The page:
For the next 20 years his reputation grew steadily, both in the United States and abroad; after Shakespeare and Shaw, O'Neill became the most widely translated and produced dramatist. Period of the major works O'Neill's capacity for and commitment to work were staggering. Between and he completed 20 long plays--several of them double and triple length--and a number of shorter ones.
He wrote and rewrote many of his manuscripts half a dozen times before he was satisfied, and he filled shelves of notebooks with research notes, outlines, play ideas, and other memoranda.
His most-distinguished short plays include the four early sea plays, Bound East for Cardiff, In the Zone, The Long Voyage Home, and The Moon of the Caribbees, which were written between and and produced in under the overall title S.
Glencairn; The Emperor Jones about the disintegration of a Pullman porter turned tropical-island dictator ; and The Hairy Ape about the disintegration of a displaced steamship coal stoker. O'Neill's plays were written from an intensely personal point of view, deriving directly from the scarring effects of his family's tragic relationships--his mother and father, who loved and tormented each other; his older brother, who loved and corrupted him and died of alcoholism in middle age; and O'Neill himself, caught and torn between love for and rage at all three.
Among his most-celebrated long plays is Anna Christie, perhaps the classic American example of the ancient "harlot with a heart of gold" theme; it became an instant popular success.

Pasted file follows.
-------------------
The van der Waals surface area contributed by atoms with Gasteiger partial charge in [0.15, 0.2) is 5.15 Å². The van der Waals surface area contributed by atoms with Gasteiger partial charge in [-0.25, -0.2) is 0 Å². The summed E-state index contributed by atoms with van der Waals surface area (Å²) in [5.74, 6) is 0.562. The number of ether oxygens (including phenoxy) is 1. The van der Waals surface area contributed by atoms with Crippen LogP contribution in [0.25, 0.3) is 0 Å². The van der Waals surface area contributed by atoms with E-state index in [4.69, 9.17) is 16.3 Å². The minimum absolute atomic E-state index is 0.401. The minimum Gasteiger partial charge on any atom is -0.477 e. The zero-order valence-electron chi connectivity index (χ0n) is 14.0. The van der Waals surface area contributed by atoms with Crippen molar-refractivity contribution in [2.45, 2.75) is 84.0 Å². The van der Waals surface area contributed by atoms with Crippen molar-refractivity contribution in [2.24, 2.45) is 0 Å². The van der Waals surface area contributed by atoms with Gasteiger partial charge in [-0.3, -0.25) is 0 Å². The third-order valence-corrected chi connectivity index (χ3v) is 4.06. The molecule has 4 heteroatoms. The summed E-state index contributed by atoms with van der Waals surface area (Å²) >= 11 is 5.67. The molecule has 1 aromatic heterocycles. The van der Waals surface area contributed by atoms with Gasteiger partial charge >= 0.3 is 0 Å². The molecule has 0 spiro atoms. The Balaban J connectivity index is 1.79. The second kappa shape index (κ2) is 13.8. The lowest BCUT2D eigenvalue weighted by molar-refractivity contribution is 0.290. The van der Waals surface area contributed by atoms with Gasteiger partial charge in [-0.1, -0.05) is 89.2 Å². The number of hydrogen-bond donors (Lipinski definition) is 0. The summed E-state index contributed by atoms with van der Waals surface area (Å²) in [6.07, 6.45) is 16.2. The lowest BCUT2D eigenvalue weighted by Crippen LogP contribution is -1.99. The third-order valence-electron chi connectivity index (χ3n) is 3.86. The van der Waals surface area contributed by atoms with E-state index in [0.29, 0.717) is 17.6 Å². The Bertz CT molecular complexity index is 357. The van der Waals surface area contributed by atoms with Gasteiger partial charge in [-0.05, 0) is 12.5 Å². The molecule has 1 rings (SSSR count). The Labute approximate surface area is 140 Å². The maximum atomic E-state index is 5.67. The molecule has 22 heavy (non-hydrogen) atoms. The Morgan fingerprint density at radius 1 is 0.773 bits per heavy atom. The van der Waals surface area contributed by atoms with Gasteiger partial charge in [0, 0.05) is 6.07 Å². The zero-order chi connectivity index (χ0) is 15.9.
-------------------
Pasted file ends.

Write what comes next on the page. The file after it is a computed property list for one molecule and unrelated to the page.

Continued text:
O'Neill's serious, almost solemn treatment of the struggle of a poor Swedish-American girl to live down her early, enforced life of prostitution and to find happiness with a likable but unimaginative young sailor is his least-complicated tragedy. He himself disliked it from the moment he finished it, for, in his words, it had been "too easy.
Drawing on Greek themes of incest, infanticide, and fateful retribution, he framed his story in the context of his own family's conflicts. This story of a lustful father, a weak son, and an adulterous wife who murders her infant son was told with a fine disregard for the conventions of the contemporary Broadway theatre.Area and out-of-town theater groups are embarking on a wide-ranging measure of the artistry of the playwright Eugene O’Neill, whose work forms the backbone of American .
Eugene Gladstone O'Neill was born on October 16, , in a New York City hotel. He was the youngest of the three children of James O'Neill, an outstanding romantic actor, and Ella Quinlan O'Neill. Eugene had two brothers, James, Jr. (born ), and Edmund (born ). Eugene O'Neill was an American playwright and Nobel Laureate in Literature.
His autobiographic masterpiece, A Long Day's Journey Into Night is widely regarded as one of the greatest American plays of all time. O’Neill was born in New York City in He had a challenging childhood and this was reflected in the tragic nature of his plays.
A major new biography of the Nobel Prize–winning playwright whose brilliantly original plays revolutionized American theater Finalist for the Los Angeles Times Book Prize This extraordinary new biography fully captures the intimacies of Eugene O’Neill’s tumultuous life and the profound impact of his work on American drama.
Eugene O'Neill Biography Eugene Gladstone O'Neill was a renowned American playwright. This biography of Eugene O'Neill provides detailed information about his childhood, life, writing career, achievements and timeline.
Eugene O'Neill: Eugene O’Neill, foremost American dramatist and winner of the Nobel Prize for Literature in His masterpiece, Long Day’s Journey into Night (produced posthumously ), is at the apex of a long string of great plays, including Beyond the Horizon (), Anna Christie (), Strange Interlude.